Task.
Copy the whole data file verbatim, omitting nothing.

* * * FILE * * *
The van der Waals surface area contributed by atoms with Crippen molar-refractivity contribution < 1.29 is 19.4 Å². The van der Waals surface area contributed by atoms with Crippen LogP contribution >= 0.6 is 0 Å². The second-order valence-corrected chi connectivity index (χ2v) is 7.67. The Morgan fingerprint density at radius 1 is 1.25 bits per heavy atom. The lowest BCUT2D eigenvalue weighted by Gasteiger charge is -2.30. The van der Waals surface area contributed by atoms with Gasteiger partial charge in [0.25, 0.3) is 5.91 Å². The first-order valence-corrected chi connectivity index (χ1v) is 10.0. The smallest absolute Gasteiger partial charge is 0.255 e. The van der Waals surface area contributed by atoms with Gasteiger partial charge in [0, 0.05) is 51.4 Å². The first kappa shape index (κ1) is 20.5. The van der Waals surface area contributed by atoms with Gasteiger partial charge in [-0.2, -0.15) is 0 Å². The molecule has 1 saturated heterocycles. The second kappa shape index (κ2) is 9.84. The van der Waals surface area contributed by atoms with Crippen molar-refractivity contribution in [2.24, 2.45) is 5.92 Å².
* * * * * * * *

The van der Waals surface area contributed by atoms with Crippen molar-refractivity contribution < 1.29 is 19.4 Å². The van der Waals surface area contributed by atoms with Crippen LogP contribution >= 0.6 is 0 Å². The second-order valence-corrected chi connectivity index (χ2v) is 7.67. The Morgan fingerprint density at radius 1 is 1.25 bits per heavy atom. The lowest BCUT2D eigenvalue weighted by Gasteiger charge is -2.30. The van der Waals surface area contributed by atoms with Gasteiger partial charge in [0.25, 0.3) is 5.91 Å². The first-order valence-corrected chi connectivity index (χ1v) is 10.0. The smallest absolute Gasteiger partial charge is 0.255 e. The van der Waals surface area contributed by atoms with Gasteiger partial charge in [0, 0.05) is 51.4 Å². The first kappa shape index (κ1) is 20.5. The van der Waals surface area contributed by atoms with Gasteiger partial charge in [-0.2, -0.15) is 0 Å². The molecule has 1 saturated heterocycles. The second kappa shape index (κ2) is 9.84. The van der Waals surface area contributed by atoms with Crippen molar-refractivity contribution in [2.24, 2.45) is 5.92 Å².